The European Insurance and Occupational Pensions Authority (EIOPA) recently (30 November 2014) announced the results of its EU – wide Insurance Stress Test. The exercise aimed to test the overall resilience of the insurance sector and to identify its major vulnerabilities.
Undertakings estimated a baseline scenario using the upcoming Solvency II regime, without internal models, and on top of that tested a number of severe macro-economic and insurance specific shocks, including a prolonged period of low yields (“Japanese-like” scenario) and a sudden reverse in interest rates (“Inverse” scenario). The results of the baseline scenario indicated that the sector is in general sufficiently capitalised in Solvency II terms.
Nevertheless, 14% of the companies representing 3% of total assets, had an SCR ratio below 100%. The stress test results showed that the insurance sector is more vulnerable to a “double hit” stress scenario that combines decreases in asset values with a lower risk free rate. However, 56% of the companies would have a sufficient level of capital under the most severe “double hit” stress scenario. The major vulnerabilities as per the insurance specific stresses were mass lapse, longevity and natural catastrophes. According to the low yield module of the stress test, 24% of companies would not meet their SCR under the “Japanese-like” scenario, while 20% would not meet this threshold under the “Inverse” scenario. A continuation of the current low yield conditions could see some insurers having problems in fulfilling their promises to policyholders in 8-11 years’ time. As a follow up to the stress test EIOPA issued a set of Recommendations to NSAs in order to address in a coordinated way the identified vulnerabilities.
Recommendations for National Supervisory Authorities (NSAs)
In the context of the preparation for Solvency II, NSAs are recommended to engage in a rigorous assessment of the preparedness of insurance undertakings, in particular regarding the situations where capital increases and/or balance sheet management actions will be needed. Regarding the main vulnerabilities identified in the stress test, NSAs are recommended to engage with companies to ensure that they have a clear understanding of their risk exposures and their vulnerability to given stress scenarios and that they have the capacity to take recovery actions if those vulnerabilities materialise. Based on the results of the Low Yield module, in particular for undertakings that operate considerable duration and/or internal rate of return mismatches, NSAs are recommended to examine their asset /liabilities management and risk management strategies and practices and ensure that they properly assess the sustainability of the guaranteed rates offered.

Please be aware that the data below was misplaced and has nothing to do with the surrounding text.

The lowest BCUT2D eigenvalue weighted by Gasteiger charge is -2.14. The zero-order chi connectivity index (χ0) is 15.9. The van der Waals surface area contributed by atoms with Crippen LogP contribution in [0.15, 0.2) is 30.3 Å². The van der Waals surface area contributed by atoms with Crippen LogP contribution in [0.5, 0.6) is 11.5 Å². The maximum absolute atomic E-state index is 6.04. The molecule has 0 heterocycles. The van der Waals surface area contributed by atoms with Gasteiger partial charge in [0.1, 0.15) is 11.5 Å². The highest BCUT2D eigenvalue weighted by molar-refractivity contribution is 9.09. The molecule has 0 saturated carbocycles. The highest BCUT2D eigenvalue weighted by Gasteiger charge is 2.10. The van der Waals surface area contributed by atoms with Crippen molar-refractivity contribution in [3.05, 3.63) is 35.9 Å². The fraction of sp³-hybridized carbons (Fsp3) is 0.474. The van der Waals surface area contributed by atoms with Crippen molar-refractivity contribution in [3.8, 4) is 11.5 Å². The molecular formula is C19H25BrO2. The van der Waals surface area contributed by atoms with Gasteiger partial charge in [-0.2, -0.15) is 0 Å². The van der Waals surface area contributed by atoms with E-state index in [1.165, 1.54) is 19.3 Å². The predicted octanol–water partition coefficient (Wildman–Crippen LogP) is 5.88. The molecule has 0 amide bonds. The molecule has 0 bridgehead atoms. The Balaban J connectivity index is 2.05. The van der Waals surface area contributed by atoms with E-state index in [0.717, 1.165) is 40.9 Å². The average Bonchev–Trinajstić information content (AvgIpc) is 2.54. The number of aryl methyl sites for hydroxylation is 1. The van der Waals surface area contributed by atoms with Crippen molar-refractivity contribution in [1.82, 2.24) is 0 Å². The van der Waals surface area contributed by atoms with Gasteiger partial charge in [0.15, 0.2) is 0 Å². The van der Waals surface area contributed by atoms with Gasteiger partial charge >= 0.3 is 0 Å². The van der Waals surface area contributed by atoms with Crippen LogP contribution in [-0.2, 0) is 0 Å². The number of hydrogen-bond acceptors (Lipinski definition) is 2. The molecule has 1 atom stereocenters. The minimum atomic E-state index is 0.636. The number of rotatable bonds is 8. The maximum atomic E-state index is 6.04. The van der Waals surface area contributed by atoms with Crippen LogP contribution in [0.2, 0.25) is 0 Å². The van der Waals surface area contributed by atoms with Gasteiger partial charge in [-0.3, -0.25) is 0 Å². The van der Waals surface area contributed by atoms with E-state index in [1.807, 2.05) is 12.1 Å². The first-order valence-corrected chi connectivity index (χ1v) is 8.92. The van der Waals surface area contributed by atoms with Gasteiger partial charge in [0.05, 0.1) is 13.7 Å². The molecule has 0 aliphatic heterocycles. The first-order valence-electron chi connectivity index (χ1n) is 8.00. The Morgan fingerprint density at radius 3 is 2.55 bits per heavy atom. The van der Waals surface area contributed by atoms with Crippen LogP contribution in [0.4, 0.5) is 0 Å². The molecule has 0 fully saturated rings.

Gabriel Bernardino, Chairman of EIOPA, said: “ EIOPA’s stress test 2014 was a truly preventive supervisory tool. It gave EU supervisors an updated picture of the undertakings preparedness to comply with the upcoming Solvency II capital requirements and by applying a set of rigorous and severe stresses indicated to us the areas where undertakings are most vulnerable. EIOPA’s recommendations will ensure that the vulnerabilities identified are addressed and that follow -up actions by NSAs will be taken in a consistent way”.
Participation in the stress test went above EIOPA’s target, which was to have at least 50% of the insurance market of each country.The core module exercise was completed by 60 groups and 107 companies, while the low yield module was completed by 225 individual companies. Participation in the Stress Test 2014 was different for each module: The core module was completed by 60 groups and 107 companies from all the EU Member States, Switzerland, Norway and Iceland. This represents 55% of the EU market share as measured by gross premium income. The low yield module was completed by 225 individual companies from 28 EU countries and Norway, which is 60% of the EU market share as measured by technical provisions.
The European Insurance and Occupational Pensions Authority (EIOPA) was established on 1 January 2011 as a result of the reforms to the structure of supervision of the financial sector in the European Union. EIOPA is part of the European System of Financial Supervision consisting of three European Supervisory Authorities , the National Supervisory Authorities and the European Systemic Risk Board. It is an independent advisory body to the European Commission, the European Parliament and the Council of the European Union.